As we turned off the last major street towards the hospital I dialed 911. The nature of my emergency? “I’m traveling south towards the hospital with my son and daughter. My daughter is in a rage and has a history of 5150. Is there anyone who can meet me at the emergency room to help me get her in?” Well, no, that only happens in disaster movies and some seriously dated TV shows. My life, all evidence to the contrary, is neither. They did stay on the line with me long enough to hear my daughter’s continued raging. It’s seriously funny how often I want folks to know that I’m not the one who’s crazy … while simultaneously despising that word like some hate “moist.”
At the hospital I pulled to the curb, told my son to stay put, and began the task of dragging my daughter into the ER. Oddly enough, she did not want to go. Her wrists locked in my hands, I pulled the two of us towards the building and the awaiting oasis of help. The “swoosh” of the automatic doors sounded comforting enough, like the sound of the hold-back gates at Magic Mountain, but the interior left a little to be desired. By which I mean that, other than other patients, the entire ER was devoid of human life. No white coats, no blue scrubs, no ID tags of any kind. So, I did what any sane mom would do in an increasingly dangerous situation and yelled. “HELP! My daughter has a history of 5150 and I need help NOW!”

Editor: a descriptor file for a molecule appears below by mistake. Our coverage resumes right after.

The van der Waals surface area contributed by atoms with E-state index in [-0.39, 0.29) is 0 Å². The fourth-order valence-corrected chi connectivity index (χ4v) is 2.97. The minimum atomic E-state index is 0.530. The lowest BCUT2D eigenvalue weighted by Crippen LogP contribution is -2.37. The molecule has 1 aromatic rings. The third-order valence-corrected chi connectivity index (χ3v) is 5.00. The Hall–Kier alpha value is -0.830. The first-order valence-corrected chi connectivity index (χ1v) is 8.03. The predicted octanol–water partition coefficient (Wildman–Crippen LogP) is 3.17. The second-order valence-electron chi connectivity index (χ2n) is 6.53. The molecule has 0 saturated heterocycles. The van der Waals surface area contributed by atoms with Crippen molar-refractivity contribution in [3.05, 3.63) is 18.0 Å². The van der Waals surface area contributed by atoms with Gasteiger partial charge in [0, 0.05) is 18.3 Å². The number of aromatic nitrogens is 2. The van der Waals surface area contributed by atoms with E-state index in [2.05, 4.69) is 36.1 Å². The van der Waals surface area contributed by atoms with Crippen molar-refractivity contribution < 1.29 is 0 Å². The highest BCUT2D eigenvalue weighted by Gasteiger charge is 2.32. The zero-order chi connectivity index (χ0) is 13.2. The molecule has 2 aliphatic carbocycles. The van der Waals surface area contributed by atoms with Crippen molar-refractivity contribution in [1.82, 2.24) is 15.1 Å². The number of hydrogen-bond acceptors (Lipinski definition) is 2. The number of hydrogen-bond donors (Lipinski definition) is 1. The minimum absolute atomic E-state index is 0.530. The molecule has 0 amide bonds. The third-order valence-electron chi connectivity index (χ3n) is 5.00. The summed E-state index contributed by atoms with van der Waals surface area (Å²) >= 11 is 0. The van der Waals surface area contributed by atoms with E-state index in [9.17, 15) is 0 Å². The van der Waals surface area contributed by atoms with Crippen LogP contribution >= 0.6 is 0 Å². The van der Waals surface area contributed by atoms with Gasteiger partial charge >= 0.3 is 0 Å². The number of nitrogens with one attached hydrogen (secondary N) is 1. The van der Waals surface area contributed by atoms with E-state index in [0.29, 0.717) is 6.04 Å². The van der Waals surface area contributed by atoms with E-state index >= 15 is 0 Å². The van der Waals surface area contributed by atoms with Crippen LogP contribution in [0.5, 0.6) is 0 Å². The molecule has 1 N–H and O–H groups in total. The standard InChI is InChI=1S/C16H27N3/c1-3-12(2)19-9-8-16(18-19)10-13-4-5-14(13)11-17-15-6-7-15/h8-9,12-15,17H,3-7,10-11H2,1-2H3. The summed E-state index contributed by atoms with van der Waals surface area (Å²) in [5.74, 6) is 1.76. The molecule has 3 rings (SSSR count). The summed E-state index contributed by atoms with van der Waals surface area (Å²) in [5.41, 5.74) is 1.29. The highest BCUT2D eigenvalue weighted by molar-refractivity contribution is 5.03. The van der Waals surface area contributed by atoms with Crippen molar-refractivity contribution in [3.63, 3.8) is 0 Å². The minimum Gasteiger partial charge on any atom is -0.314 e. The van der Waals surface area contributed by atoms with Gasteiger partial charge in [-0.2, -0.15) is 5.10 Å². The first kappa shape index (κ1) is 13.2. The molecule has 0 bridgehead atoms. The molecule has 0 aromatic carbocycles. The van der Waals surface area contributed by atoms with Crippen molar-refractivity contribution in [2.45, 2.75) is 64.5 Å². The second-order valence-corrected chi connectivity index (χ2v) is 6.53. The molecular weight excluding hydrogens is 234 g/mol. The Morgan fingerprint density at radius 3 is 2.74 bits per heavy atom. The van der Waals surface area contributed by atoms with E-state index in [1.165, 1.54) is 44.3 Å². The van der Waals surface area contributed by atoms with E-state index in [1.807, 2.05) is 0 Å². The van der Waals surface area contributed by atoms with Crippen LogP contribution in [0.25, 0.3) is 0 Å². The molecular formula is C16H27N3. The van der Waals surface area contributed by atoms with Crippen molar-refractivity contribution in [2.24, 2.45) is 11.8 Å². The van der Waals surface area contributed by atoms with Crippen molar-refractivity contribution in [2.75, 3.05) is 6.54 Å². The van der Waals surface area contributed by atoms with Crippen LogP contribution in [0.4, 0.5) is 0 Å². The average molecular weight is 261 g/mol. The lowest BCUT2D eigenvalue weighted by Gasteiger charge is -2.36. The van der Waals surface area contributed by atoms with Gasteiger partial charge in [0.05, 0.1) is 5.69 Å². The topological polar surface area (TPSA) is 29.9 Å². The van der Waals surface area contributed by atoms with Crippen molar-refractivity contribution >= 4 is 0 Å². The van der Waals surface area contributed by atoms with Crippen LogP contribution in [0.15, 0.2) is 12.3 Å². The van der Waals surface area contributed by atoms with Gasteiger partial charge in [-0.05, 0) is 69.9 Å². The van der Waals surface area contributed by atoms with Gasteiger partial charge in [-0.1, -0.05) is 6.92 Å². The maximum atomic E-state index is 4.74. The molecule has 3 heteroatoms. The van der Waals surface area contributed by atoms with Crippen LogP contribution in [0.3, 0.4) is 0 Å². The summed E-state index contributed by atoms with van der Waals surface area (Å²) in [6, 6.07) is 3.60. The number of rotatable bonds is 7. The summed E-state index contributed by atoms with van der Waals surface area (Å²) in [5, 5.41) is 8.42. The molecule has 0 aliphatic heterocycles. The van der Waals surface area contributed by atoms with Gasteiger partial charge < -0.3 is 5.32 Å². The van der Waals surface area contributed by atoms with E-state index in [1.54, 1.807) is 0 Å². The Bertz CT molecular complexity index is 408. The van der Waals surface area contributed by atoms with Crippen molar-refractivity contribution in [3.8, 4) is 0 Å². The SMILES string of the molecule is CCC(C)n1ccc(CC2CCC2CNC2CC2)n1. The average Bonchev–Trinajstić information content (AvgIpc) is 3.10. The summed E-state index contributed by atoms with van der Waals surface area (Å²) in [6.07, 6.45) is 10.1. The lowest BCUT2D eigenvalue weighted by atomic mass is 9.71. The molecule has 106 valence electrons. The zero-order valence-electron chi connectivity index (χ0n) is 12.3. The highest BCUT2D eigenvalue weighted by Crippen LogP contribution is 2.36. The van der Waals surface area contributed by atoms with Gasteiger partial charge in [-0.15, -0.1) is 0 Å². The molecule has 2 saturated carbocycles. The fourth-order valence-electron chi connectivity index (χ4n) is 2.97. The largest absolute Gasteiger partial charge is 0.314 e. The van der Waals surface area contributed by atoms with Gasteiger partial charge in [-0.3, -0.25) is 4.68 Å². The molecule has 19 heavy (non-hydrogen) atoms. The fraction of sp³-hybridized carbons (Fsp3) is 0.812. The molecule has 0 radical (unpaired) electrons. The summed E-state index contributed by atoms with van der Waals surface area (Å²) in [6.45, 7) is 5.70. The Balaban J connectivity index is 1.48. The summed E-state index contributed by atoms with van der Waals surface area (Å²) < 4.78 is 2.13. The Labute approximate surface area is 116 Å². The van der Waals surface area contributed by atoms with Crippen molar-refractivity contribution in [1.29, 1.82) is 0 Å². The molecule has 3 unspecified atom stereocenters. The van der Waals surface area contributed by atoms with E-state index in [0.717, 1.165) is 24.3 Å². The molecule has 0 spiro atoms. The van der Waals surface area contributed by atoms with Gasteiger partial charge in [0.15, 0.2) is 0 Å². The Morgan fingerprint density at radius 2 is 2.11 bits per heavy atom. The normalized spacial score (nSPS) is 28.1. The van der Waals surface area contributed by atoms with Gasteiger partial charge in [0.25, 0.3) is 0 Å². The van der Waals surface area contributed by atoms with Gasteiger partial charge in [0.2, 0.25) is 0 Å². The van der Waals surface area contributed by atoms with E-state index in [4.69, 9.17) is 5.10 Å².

There are a few key words that can help smooth over pesky situations. “Allergy” is one when dealing with waitstaff and the ingredients of menu items. “Medical” helps when you’re convincing the roller coaster staff to let your albino child wear their sunhat. “Rash” will usually get you to the front of the Urgent Care queue. “5150,” the California code for involuntary psychiatric hold, is the go-to phrase when you’re alone in an ER holding a person with the sudden strength of Zeus and the intellectual abilities of an increasingly intoxicated Bacchus. (It’s a frightening situation, and one that does not require the parallel use of Greek and/or Roman god names, thankyouverymuch.) It was amazing how quickly official folks came out of the woodwork. Like I’d yelled, “Free beer!” at a fraternity. Even the other would-be patients took notice and backed away. Well, that could have been because my daughter was by then making sounds like a screaming banshee and I was struggling to keep her from harming me and those around us. Did I mention she’s ten? Dainty thing. A sweet Inner Mongolian flower.
After saying the magic phrase and summoning those with the power to help, the triage portion of our stay went fairly smoothly. During the nurse’s kind questioning and under the gaze of three of her closest friends I was able to rearrange my daughter on my lap so that we sat in traditional safety hold fashion: My left hand on her right arm and my right on her left arm and crossed like a straight jacket, my legs twining around hers, my feet on hers so that the likelihood of kicking was reduced. Believe it or not, this was a fairly effective hold until she grew tall enough to hit at my teeth with her head. Oh, did I not mention that we’ve played out this scenario, in increasing intensity, for the past five years? Que era era.